Monday, 21 January 2013

Ahmed Al-Khabaz - Malevolent Montrealer or Student Saviour?

You probably won't know the name to read it, but if you were a Dawson College student you'd likely have heard all about Mr. Ahmed Al-Khabaz by now.

Al-Khabaz is one of two students credited with exposing a flaw in the security coding for the system that handles the delicate personal information of students from most of Quebec's colleges. These colleges use a system created by Skytech to store this information and while attempting to design a mobile app for students seeking to access their information on-the-go, he stumbled across what he calls "a flaw which left the personal information of thousands of students... vulnerable". He immediately contacted the college about the issue saying that he felt it was his "moral obligation" to do so, and was initially thanked for his actions and told that Skytech would work immediately to resolve the issue.

So far, so good right? Right. Up to this point there was no issue held by the college or by Skytech against al-Khabaz or his colleague Ovidiu Mija. However, the story develops further and it is with these developments that the real issues come out.

Ahmed ran a program to test against the security breach some time after reporting it to the college and having the meeting to discuss the issue with college and Skytech representatives. After running this program he was contacted by Skytech at which time they notified him that what he was doing was considered a cyber attack, regardless of intentions, and they are reported to have mentioned that jail time and prosecution could result from his actions. Now it has not yet been determined in what manner these statements were made, that being whether they were issued as threats or simply as advice to a student, however the real issue is that Ahmed Al-Khabaz was expelled from college through a meeting held a short time later.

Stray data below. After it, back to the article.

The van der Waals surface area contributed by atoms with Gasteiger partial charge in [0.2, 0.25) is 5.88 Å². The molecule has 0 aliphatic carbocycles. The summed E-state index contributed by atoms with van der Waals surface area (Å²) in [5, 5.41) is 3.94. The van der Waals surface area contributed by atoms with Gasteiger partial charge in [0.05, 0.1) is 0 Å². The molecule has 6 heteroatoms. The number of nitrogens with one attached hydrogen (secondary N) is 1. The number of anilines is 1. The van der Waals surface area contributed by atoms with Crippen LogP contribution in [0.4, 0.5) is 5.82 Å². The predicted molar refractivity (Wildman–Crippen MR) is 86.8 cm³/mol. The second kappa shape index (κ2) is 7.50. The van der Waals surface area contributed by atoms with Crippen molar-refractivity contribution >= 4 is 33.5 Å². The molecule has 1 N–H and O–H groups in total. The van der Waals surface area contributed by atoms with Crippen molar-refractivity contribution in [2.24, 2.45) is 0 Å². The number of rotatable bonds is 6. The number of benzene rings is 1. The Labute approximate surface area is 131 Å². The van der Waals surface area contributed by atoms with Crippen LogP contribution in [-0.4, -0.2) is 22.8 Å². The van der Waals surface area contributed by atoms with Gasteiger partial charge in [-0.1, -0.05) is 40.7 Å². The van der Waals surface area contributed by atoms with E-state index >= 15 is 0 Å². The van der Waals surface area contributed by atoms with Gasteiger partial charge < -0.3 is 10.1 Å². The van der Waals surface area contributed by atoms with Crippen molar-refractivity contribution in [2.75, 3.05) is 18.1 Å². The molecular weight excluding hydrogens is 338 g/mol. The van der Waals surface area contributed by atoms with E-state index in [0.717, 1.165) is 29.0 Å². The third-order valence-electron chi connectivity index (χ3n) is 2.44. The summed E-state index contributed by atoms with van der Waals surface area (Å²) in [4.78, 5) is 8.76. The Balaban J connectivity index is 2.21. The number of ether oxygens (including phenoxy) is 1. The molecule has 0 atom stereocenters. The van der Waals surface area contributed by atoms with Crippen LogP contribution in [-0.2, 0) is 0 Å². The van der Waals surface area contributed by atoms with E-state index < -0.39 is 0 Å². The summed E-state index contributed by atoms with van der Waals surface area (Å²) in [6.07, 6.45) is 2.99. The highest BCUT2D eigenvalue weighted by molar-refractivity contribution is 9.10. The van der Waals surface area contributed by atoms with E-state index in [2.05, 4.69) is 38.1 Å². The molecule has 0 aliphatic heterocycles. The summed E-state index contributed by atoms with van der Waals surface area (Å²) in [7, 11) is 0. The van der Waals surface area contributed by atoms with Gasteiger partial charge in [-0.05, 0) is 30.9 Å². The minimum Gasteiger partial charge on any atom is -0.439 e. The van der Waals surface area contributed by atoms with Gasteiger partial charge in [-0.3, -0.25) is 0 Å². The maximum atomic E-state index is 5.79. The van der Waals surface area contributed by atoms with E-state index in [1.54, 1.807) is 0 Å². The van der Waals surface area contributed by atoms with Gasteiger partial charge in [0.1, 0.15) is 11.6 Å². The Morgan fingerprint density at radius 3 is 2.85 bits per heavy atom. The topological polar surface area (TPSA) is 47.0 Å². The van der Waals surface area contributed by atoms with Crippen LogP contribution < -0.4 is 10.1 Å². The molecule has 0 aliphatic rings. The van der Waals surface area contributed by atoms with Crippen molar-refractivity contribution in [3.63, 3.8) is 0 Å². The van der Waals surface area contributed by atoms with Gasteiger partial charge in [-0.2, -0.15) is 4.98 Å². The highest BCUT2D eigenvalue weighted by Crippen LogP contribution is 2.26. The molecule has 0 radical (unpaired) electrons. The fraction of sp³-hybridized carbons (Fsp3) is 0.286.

So my question to you, the reader, is this:

Should Ahmed Al-Khabaz be allowed to return to his program, and have his record wiped clean of what is being called a "serious professional conduct issue".

As you could imagine, this kind of labelling could ruin any chance that Al-Khabaz would ever have of getting into another computer sciences program, or any post-secondary program at all much less into a stable employment position. He has also incurred an amount of financial aide debt because of his expulsion, further inconveniencing him.

To me this is a case of someone going farther than they should have with the best of motives at heart. Although the road to hell is rumoured to be paved with good intentions, I can see where he could've found the justification to run the breach-checking program as he was, after all, one of the students who discovered and reported the issue in the first place. You would think, and likely HE thought, that his actions would be seen as simple due diligence, and that they should have even garnered him some level of gratitude to make sure that all the angles were covered. In essence, he was helping Skytech to cover their asses and he was crucified for it. So much for not shooting the messenger. It's a wonder we have any whistle-blowers in today's society where no matter how pure your motives are, or how much people stand to actually benefit from your actions, when you expose a flaw in a business all hell will be brought down upon you.

I hope you've enjoyed your swim, please comment with your views readers!

Joshua J. Taylor

Quotes and general info first taken from:

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